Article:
Posted in Business Development

How To Spot A Start Up Business That Will Fail - By L. Burke Files

President of Financial Examinations & Evaluations, Inc.

 

In my experience, there are five factors that clearly demonstrate future underperformance even if teams seem competent and a company looks good on paper.

 

All "Start-up Guys".  This one may seem counterintuitive, but especially in business applications, it's not.  You need start-up guys to do a start-up.  But people that only want to do early stage stuff don't scale up at all. Heck, they don't even manage all that well.  On the other hand, you do want people who will take an idea and run with it.  However a business will need a few people at the top to be able to scale, two at a bare minimum. When your work force starts to quit (as soon as everything gets past 20-50 employees) and discipline becomes part of the picture, it isn't going to work out well. 

 

Lack of Trust Across Team. Start-ups need to make no-look passes all day long.  If the team is strong as individuals, but lacks  relationships, the trust to operate as a single entity, will fail.  You must watch the body language when everyone is present and ask questions of individuals independently.  Then you will see if there is trust or not.  Nothing is more poisonous than employees trying to figure out what other employees are doing -  the rumor mill.

 

Lack of Learning.  Hubris is required to start a start up.  However, some mega minds take this the wrong way. If  they learn something new that can help improve the company and the team -- they are able to evolve, change, and incorporate those learning’s.  If not, and you see the attitude of "it’s my way or the highway" and all new ideas not emanating from the owners are chucked out the window, run.  Ignorance in full force is astounding.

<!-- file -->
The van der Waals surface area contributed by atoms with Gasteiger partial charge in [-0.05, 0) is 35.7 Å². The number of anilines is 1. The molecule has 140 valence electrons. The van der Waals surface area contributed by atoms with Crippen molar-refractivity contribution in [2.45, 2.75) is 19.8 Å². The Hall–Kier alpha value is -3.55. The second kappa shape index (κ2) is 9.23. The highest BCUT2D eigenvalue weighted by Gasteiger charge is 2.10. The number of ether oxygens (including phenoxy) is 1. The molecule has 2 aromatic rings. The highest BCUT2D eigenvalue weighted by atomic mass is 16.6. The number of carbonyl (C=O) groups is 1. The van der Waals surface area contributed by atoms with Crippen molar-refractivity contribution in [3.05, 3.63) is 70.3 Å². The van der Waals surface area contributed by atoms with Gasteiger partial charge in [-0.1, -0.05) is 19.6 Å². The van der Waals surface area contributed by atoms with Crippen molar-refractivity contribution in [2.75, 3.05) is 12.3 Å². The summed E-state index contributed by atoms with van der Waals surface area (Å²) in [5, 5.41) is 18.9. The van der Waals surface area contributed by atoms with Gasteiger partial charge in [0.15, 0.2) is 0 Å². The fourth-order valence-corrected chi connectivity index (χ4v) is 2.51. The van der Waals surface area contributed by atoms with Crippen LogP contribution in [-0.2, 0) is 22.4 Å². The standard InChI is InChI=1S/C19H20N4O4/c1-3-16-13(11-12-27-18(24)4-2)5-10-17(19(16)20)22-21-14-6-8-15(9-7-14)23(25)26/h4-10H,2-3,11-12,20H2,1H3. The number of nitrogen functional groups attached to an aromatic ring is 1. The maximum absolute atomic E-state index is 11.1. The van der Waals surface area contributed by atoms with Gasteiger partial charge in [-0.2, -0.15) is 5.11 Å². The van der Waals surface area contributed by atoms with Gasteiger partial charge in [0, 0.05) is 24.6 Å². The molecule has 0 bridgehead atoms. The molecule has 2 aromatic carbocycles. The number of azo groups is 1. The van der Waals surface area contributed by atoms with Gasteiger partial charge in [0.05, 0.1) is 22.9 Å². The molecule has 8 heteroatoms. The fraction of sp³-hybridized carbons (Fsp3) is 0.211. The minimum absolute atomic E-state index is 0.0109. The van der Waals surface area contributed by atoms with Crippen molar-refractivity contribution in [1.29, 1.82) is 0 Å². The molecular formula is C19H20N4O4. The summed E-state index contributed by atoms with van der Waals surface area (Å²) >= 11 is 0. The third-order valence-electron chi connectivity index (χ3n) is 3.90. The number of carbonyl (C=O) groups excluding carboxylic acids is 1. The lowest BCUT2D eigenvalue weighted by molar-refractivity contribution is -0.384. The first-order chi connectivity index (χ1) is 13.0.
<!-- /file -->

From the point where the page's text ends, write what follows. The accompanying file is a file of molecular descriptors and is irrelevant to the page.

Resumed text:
Insufficient Expertise.  Smart guys can talk themselves into attacking any problem even if it is not there field of expertise.  But if you are entering a space without sufficient hard-won experience, you are going to miss the point and make all of the mistakes all of the other pioneers in that field have made. Yes, I know Reed Hastings started Netfllix because he hated late fees. But just because you don't like something does not mean it is wise or profitable to change it. This is a solvable problem in staffing up or in recruiting outside experts. If all problem solving is focused on reinventing the wheel, progress will not be made.

 

Short Termers With No Patience.  Founders are always impatient to get going, to scale quickly, to build a great team and a great company, but it's going to take time.  A bunch of guys who've never worked more than 24 months at any company won’t make it.  These guys do not see the future clearly. They cannot see the $100M+ business 7+ years down the road or all of the trials and tribulations it will take to reach that summit.  Further, they’ll quit when it gets tough as they have done time and time again.

 

Start Ups are hard work with hard choices.  Vision, leaning, teambuilding and dogged persistence are the keys to retain any hope of success. Without these, even the best ideas will fail - as the team will fail.

 

Mr. Files is a published author of five books, in particular "Due Diligence for the Financial Professional, 2nd edition 2010" and "Money and Budgets." Other writing and material can be found at https://www.feeinc.com/media.php.  Mr. Files is an international speaker on these topics. 

 

FE&E, Inc. is an international investigative firm specializing in fraud prevention, asset recovery, due diligence, anti-money laundering and intellectual property. 

 

As a financial industry insider for over 30 years, he is keenly aware of the type, and accuracy of the information required to make decisions. Mr. Files has been the case manager on fraud investigations ranging from tens of thousands of dollars to over $3 billion.   As an international expert on due diligence and Intellectual Property and Critical Information (IPCI), he is regularly sought for those cases that bedevil the desktop practitioners. 

 

This article is courtesy of the Top 1% Club and the Top 1% Club Mentor Gail Kasper. For additional information on Gail Kasper, her television appearances and speaking engagements, please visit gailkasper.com.